R.I.P. Whitney Houston: Why We Need Authors Like Ellen Hopkins
February 13, 2012 in Helping Girls and Women Around the World, High School Teachers, Hopkins, Ellen, Middle School Teachers, Young Adult Novels Tags: books about drugs and alcohol, Crank, Ellen Hopkins, young adult books
I had my picture book all ready for today’s post, along with my three activities. But I can’t let this time pass without talking about the tragedy of Whitney Houston’s death. It’s on a lot of people’s minds–especially those of us who grew up in the 80s and then saw The Bodyguard over and over again in 1992. My very first concert on my own with my best friend, Kristin, was Whitney at The Muny (outdoor theater in Forest Park) in St. Louis, MO in 1985, right before we started high school. We had to leave before the concert was over because Whitney liked to really add to her songs–extending each one with all sorts of runs and musical interludes. So, she was still playing and we were running to the front of The Muny to be picked up by our parents because we were too young to even drive to the concert.
If you are a girl of the 80s, you know you sang, “I Wanna Dance With Somebody,” and thought of the cute guy in your homeroom. . .
So what’s YA author Ellen Hopkins have to do with Whitney Houston? It hasn’t been confirmed yet how Whitney died, but it is probably going to have something to do with substance abuse. She either mixed something or took too much of something or weakened her body from years of abuse. She had a wonderful talent, a family that loved her, a beautiful child, and she STILL couldn’t find power over drugs. If anyone knows how drugs can affect lives, it’s Ellen Hopkins.
If you aren’t familiar with her books: Crank, Glass, Fallout, they are loosely based on her daughter’s crystal meth addiction. Here’s what she says on her website, “By writing the story from ‘my daughter’s’ perspective, I learned a lot, both about her, and about myself. But I also learned a lot about the nature of addiction, and the physiology of this particular substance. For those struggling with similar addictions, there is help, but the road to recovery is not easy. The addict has to want to get well. Rehabilitation cannot be forced. For those who love someone struggling with addiction, learn as much as you can about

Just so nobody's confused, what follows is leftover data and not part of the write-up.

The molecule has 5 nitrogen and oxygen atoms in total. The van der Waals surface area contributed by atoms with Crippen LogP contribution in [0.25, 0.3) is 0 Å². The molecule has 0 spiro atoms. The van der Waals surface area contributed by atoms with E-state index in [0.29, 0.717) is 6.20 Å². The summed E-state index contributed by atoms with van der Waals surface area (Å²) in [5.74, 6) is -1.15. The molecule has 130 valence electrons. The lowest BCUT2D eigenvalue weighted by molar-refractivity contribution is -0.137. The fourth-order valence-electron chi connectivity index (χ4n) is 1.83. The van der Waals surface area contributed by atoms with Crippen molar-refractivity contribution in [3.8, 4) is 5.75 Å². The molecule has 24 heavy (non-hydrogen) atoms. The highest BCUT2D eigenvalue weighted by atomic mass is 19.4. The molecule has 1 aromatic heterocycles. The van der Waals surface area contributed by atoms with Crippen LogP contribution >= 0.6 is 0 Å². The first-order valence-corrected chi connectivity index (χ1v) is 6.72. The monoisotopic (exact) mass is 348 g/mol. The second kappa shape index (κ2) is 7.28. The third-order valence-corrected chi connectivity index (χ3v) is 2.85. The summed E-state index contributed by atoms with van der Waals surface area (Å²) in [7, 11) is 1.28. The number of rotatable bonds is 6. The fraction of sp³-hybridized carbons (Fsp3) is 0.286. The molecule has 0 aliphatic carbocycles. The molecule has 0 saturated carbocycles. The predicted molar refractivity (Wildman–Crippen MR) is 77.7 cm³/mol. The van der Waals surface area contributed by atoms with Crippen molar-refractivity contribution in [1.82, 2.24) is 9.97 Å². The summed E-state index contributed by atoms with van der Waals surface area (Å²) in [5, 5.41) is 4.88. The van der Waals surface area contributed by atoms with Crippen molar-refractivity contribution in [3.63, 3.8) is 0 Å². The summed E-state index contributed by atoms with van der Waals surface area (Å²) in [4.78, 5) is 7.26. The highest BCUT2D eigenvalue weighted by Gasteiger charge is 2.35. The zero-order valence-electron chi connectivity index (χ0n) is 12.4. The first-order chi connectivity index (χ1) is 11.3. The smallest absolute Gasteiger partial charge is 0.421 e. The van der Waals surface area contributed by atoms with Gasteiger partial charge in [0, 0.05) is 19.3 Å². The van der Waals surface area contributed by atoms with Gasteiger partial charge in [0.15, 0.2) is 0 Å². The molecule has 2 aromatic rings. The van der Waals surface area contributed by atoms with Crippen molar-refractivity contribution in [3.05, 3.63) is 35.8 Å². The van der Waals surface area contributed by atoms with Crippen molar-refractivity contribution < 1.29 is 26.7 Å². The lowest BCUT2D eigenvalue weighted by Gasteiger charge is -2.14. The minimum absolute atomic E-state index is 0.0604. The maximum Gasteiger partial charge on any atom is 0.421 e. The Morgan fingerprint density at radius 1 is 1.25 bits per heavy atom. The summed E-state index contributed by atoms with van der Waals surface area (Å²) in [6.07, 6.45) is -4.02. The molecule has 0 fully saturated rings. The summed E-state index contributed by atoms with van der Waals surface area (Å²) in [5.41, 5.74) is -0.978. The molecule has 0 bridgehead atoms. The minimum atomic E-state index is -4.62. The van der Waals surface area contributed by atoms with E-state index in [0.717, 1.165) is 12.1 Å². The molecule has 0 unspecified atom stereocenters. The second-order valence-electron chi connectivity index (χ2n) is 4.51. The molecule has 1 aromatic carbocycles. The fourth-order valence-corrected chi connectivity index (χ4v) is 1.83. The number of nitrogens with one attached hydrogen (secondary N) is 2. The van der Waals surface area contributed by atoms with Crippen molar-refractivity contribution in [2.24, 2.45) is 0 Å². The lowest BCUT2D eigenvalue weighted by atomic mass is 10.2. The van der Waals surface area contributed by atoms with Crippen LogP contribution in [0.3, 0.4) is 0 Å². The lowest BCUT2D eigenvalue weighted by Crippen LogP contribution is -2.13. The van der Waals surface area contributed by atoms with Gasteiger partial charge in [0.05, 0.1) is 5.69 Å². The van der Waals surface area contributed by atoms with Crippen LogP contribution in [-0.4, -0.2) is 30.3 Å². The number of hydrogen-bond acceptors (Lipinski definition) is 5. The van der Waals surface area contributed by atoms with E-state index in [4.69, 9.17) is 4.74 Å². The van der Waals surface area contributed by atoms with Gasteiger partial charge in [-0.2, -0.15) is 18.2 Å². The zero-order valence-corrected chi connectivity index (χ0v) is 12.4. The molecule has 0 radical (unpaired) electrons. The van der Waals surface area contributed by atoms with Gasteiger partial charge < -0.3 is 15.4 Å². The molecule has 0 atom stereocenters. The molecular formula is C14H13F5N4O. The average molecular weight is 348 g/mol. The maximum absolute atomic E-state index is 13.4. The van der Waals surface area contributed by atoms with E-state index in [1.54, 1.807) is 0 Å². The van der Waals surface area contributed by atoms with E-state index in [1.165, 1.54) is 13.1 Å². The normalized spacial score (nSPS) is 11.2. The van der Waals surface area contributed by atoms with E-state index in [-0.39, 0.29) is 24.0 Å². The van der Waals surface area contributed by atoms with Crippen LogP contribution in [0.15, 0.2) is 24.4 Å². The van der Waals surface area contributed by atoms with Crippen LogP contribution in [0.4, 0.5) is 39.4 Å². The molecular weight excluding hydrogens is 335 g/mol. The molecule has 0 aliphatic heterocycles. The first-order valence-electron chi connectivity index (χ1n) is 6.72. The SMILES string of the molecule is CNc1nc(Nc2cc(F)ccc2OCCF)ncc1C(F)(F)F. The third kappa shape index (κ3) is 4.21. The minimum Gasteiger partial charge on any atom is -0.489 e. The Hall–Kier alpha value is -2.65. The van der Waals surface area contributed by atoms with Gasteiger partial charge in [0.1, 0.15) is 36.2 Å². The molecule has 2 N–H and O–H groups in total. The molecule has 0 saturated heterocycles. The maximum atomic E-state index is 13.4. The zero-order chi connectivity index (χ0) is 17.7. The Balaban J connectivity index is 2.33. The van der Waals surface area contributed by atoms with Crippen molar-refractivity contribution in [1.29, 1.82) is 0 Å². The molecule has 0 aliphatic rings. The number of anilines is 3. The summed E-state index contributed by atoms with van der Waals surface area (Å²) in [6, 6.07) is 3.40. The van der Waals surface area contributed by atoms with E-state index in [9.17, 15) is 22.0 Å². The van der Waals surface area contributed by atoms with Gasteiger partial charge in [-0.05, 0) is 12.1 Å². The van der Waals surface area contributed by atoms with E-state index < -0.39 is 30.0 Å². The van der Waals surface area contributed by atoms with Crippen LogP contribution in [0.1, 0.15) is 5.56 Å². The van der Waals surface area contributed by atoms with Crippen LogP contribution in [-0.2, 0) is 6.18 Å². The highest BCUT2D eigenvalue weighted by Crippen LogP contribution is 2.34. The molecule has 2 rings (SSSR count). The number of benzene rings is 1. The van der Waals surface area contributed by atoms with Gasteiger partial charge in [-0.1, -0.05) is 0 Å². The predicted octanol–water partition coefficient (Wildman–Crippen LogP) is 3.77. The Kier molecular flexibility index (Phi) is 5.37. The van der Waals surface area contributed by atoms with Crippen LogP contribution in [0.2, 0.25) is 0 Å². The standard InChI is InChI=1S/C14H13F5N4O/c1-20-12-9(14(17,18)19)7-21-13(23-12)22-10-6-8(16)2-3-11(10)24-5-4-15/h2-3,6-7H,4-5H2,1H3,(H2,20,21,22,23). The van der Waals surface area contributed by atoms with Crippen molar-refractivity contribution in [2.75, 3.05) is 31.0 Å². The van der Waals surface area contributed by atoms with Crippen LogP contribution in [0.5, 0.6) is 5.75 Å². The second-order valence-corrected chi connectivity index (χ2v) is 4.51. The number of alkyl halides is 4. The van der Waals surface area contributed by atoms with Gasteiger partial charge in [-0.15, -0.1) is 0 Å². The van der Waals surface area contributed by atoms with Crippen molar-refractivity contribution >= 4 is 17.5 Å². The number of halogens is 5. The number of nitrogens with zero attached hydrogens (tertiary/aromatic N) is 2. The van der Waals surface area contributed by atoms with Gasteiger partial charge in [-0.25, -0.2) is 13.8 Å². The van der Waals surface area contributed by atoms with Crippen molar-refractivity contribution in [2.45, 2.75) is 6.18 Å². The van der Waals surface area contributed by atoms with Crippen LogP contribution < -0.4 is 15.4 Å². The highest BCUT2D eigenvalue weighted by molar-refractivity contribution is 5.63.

how a substance works on the brain. This will help divorce you from the overwhelming emotion involved.”
Look for sources of drug addiction support online and offline to help your loved one.
Ellen Hopkins’s Crank series of books are powerful. They are written in verse, and they are real. They do not paint a pretty picture of addiction. They’re often banned in close-minded communities, where people don’t want to admit that kids as young as elementary school are involved with drugs and in sexual situations. I believe ALL 8th graders should read these books, maybe even younger–required reading to see what drugs are really like and to see the mess that they can create in your life. We should tell kids about the REAL reason we no longer have talents like Michael Jackson, Amy Winehouse, and Whitney. They need to know what is going on and how drugs can literally take away your life.
If we start looking at the problem realistically, maybe we can save a few talents, like Whitney. We have to start protecting our children in a different way by educating them on how the “big, bad world” really works.
Thank you, Ellen Hopkins, for the work you do.
R.I.P. Whitney Houston